Impact story: India for the first time budgets US$ 150 million for agroforestry

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V.P. Singh. Photo: ICRAF
V.P. Singh. Photo: ICRAF

The approval of India’s agroforestry policy in 2014 has been a first step in a global process supported by the FAO and the World Agroforestry Centre (ICRAF). This year, for the first time, the Indian government has approved a budget for agroforestry of US$ 150 million. V.P. Singh, ICRAF’s Senior adviser for policy and impact has been the motor of the agroforestry success story in India. He is currently drafting a Working Paper that reflects on “Developing and Delivering Policy: An Experiential Process Learning in Developing the National Agroforestry Policy of India”. His work forms part of the CGIAR Research Program on Forests, Trees and Agroforestry. We spoke to V.P. Singh at the sidelines of ICRAF’s Science Week in Nairobi 5-9 September 2016.

What are the biggest problems for agroforestry and for farmers who practice agroforestry in India?

Agroforestry or “Krishivaniki” had been practiced on the Indian subcontinent for a long time, , but it the business of the farmers alone. Politically, it was housed neither in agriculture nor in forestry, consequently as it lacked a supporting regulatory framework the farmers could not take out loans or insurance policies for agroforestry practices.

And, of course, extension services were not trained or equipped to support farmers who practice agroforestry on their land. There was no capacity building as needed.

But the biggest problem by far were the restrictions to tree-cutting and transit of timber that are enacted and enforced by the Ministry of Environment and Forests and Climate Change. Under these rules enacted to help protect forests, farmers were required to undertake a cumbersome process to obtain permits to cut trees even if they planted them, and even in areas absent of threats because there were no forests.

What was originally well-intentioned, to counter deforestation, became a major impediment for farmers who wanted to plant trees for timber values, as they were not allowed to fell them for any purpose.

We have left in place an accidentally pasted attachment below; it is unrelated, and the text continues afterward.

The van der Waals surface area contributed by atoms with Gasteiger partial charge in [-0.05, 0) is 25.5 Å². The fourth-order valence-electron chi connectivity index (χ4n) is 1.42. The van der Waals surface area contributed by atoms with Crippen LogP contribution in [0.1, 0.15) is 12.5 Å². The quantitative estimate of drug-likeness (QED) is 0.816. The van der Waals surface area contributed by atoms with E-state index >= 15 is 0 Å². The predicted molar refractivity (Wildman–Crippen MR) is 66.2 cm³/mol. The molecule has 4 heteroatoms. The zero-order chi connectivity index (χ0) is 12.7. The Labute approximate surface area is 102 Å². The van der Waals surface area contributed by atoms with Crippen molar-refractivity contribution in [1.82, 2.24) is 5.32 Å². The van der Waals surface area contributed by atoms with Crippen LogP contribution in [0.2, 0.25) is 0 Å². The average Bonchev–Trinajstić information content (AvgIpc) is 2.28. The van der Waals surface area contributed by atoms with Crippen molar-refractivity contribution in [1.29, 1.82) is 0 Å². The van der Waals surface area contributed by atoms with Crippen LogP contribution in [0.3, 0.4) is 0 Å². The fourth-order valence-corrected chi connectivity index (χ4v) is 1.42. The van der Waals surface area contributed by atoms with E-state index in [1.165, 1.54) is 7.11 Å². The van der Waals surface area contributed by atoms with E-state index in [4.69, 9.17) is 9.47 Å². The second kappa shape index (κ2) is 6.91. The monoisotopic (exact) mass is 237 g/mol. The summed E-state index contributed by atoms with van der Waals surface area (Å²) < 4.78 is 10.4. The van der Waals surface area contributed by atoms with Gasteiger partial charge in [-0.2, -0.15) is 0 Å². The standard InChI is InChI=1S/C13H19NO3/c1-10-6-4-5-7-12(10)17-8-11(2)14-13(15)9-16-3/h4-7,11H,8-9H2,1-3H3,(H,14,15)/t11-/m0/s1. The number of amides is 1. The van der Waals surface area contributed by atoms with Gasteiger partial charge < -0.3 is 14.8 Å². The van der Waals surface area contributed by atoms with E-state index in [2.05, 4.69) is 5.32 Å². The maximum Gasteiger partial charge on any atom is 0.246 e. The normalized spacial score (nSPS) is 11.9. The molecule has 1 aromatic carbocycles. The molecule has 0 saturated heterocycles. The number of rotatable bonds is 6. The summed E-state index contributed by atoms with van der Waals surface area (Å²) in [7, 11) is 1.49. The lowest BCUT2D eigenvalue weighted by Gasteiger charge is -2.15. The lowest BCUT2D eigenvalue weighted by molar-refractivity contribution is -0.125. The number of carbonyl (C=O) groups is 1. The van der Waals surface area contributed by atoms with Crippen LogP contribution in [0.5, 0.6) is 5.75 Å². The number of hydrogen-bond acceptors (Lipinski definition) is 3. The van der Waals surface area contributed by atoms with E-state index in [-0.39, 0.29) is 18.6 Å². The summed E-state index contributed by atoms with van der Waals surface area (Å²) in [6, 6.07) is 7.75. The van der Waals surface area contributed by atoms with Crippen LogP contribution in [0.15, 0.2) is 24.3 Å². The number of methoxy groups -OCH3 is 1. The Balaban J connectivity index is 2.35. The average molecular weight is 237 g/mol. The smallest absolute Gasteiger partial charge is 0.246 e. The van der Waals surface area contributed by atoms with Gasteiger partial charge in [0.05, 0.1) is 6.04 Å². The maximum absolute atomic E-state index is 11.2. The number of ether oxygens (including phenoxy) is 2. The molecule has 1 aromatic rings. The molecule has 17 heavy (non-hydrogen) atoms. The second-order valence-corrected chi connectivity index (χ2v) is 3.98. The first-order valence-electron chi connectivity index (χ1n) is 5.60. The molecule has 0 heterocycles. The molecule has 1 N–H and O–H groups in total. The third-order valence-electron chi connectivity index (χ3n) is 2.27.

Watch: Efforts in scaling up the adoption of agroforestry in India
Watch: Efforts in scaling up the adoption of agroforestry in India

How did ICRAF tackle these issues?

Around 2009 we started talking to the government and flagged that practicing agroforestry posed a problem. With support from the Indian government, we organized two national consultations one in 2011 and one in 2012. Based on these meetings, we were able to develop a rationale for agroforestry to be taken up in the form of a national policy for agroforestry. A policy is a living document, a wish list of the government, good at large for everyone.

After that, we started having consultations nearly every month. The main challenge was to engage different federal and state level ministries, and other agencies without their fighting over their competencies and justifications, pro or against having a policy . So we had to dialogue with them one at a time to get their input.

In those monthly meetings we gathered feedback first from the union government, then from the states, industry, financial institutions, international organizations, farmer groups and last but not the least from the civil society community. You get everyone’s concerns but you avoid them fighting face to face. And it worked, it worked very well.

Agroforestry in the Western Ghats. Photo: TreesForTheFuture (Flickr Creative Commons)
Agroforestry in the Western Ghats, India. Photo: TreesForTheFuture (Flickr Creative Commons)

How did you make the government see that they needed an agroforestry policy?

In every meeting I gave a presentation on what are the benefits of agroforestry, many endorsed by hard numbers. I reminded them that 62 percent of India’s timber requirements are met from the farms, US$ 24-30 billion in monetary terms. And there are also crops grown on the farms, which is additional. I made them see this as an economic issue. This is more than a 40-billion-dollar economy, and mostly from smallholder farms.